The Section includes periodically sends email with New Case Alerts to its members. Recent New Case Alerts are listed below. Most cases can be found on the California Courts website. Please note: Opinions more than 120 days old can be found through the process described HERE.
Cite as H044213
Filed January 30, 2019, Sixth District
By Matthew R. Owens
Withers Bergman LLP
Headnote: Trusts – Termination - Method and Timing of Trust Distribution
Summary: Despite the trust’s general provision authorizing retention of trust property, the specific provision requiring the co-trustees to distribute the trust assets after the settlors died and all beneficiaries reached age 30 controlled, although they had discretion over the method of distribution.
Howard and Alice executed a trust in 1974 leaving their assets in equal shares to their six children. After they died, their six children became co-trustees with the power to act by majority vote. Nellie, one of the six children, wanted her share to be distributed in cash, while the other five siblings wanted to leave their shares in the trust for the next generation. After a disagreement with Nellie over the value of her share, the other five siblings petitioned the court asking for, among other things, determination of the value of Nellie’s share and authority to leave their own shares in the trust based on a trust provision authorizing the co-trustees to hold trust property. Nellie objected to the petition relying on the trust’s provision requiring distribution of all trust assets after both settlors died, assuming the beneficiaries had reached age 30, which they had. Finding no ambiguity in the trust and therefore declining to consider extrinsic evidence, the court ruled the age-30 provision was a specific provision that prevailed over the trust’s more general provision authorizing the co-trustees to hold trust assets. The court removed the co-trustees, appointed a private professional fiduciary as successor, and ordered that the trust assets be liquidated and distributed. The five siblings appealed.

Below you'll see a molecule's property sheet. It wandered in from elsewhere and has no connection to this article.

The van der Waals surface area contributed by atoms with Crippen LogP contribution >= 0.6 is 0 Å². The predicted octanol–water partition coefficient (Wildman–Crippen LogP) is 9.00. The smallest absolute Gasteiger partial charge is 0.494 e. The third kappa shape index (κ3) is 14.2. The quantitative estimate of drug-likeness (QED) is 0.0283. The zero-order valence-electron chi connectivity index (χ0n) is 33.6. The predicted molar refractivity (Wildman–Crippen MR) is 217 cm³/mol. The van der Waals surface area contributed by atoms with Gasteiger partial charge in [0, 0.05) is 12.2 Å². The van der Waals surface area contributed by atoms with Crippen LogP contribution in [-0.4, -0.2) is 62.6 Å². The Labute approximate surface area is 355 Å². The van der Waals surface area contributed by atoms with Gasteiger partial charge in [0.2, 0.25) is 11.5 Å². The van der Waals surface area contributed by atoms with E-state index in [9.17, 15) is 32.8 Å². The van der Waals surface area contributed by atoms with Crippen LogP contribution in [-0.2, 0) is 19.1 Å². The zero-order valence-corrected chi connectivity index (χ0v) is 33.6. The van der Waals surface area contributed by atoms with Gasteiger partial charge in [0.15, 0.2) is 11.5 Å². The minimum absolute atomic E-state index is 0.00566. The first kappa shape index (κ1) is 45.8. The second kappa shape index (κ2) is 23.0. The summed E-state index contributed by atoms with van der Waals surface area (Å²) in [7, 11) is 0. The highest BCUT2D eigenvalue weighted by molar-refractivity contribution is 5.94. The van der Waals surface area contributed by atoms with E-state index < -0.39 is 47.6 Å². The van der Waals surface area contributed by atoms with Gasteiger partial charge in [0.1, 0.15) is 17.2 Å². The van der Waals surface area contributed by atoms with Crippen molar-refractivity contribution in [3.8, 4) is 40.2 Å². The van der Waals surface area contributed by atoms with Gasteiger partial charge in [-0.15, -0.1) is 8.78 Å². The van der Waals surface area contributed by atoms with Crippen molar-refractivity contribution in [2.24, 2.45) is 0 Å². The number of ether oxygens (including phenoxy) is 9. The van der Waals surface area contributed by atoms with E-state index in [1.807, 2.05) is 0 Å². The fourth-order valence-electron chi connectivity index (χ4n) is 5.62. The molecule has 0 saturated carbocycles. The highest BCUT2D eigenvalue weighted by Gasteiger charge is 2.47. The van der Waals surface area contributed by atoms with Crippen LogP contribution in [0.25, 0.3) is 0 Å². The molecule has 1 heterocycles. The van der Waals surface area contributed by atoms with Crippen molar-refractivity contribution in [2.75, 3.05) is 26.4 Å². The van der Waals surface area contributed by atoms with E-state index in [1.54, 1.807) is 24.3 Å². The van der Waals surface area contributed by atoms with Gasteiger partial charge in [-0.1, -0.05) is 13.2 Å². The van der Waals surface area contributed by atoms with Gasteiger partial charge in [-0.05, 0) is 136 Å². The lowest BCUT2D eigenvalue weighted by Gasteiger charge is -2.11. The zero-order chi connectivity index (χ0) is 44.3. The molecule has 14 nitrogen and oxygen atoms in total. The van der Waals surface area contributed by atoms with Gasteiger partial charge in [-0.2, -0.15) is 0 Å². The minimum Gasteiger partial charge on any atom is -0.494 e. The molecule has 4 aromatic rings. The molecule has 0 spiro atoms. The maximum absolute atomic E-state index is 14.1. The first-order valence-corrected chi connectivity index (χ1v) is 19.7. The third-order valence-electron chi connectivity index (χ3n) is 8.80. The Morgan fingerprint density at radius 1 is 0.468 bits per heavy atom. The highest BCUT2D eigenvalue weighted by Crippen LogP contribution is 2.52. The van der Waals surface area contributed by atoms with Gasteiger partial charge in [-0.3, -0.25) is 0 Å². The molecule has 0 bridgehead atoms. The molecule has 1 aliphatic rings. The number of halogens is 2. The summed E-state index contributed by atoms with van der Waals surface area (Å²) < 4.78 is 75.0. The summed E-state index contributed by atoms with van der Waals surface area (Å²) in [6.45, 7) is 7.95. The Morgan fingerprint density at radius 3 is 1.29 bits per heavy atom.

The appellate court affirmed in part and reversed in part. The trial court correctly determined based on the specific-general rule of construction that the trust was to be distributed upon the death of the second settlor, assuming all beneficiaries had reached age 30. The trust’s retention clause was only relevant during the life of the trust and could not be used to postpone required distributions. The trial court erred, however, by compelling asset liquidation. The trust gave the co-trustees discretion regarding the method of distribution, including authority to make in-kind distributions. Although liquidation was one option available to them, it was not mandatory and the trial court could not substitute its own judgment for that of the co-trustees as to the best distribution method. The trial court also erred by removing the co-trustees since it did so based on its faulty determination they were required to liquidate the trust assets.
Cite as G056105
Filed January 18, 2019, Fourth District
By Daniel C. Kim
Weintraub Tobin Chediak Coleman Grodin Law Corporation
Headnote: Probate Code § 859 – No Treble Damages
Summary: Probate Code § 859 damages do not allow for trebling the value of property wrongfully taken.
The domestic partnership of Joseph Ribal and Lu Tuan Nguyen was annulled in 2012 due to Ribal’s lack of capacity. Linda Rogers was appointed as his conservator. In 2014, Rogers filed a petition against Nguyen for return of conservatorship property and damages for financial and physical elder abuse. Rogers prevailed and was awarded $179,982. The amount consisted of $79,991 in damages, which were doubled to $159,982 under Probate Code section 859, plus personal injury damages of $20,000. Subsequently, Rogers was also awarded additional attorneys’ fees and costs, which were affirmed on appeal. On remand, Rogers moved for additional attorneys’ fees of $45,807 incurred in enforcing the underlying judgment. In opposing the motion, Nguyen argued that he had already fully satisfied the underlying judgment, that Rogers was in fact attempting to obtain treble damages, and that her motion was untimely because it was not made before the judgment was satisfied. The trial court granted the motion.
The appellate court reversed. Rogers’s argument erroneously interpreted Probate Code section 859 as providing for an award of double damages in addition to the underlying damages, in effect trebling the damages. The statutory language stating that the remedies in that section are “in addition to any other remedies” does not support treble damages. Had the Legislature intended to provide for such treble damages, it knew how to do so but did not. Accordingly, based on the payments already made, Nguyen had fully satisfied the judgment as properly construed. Rogers’s motion was, therefore, untimely.
Cite as B281758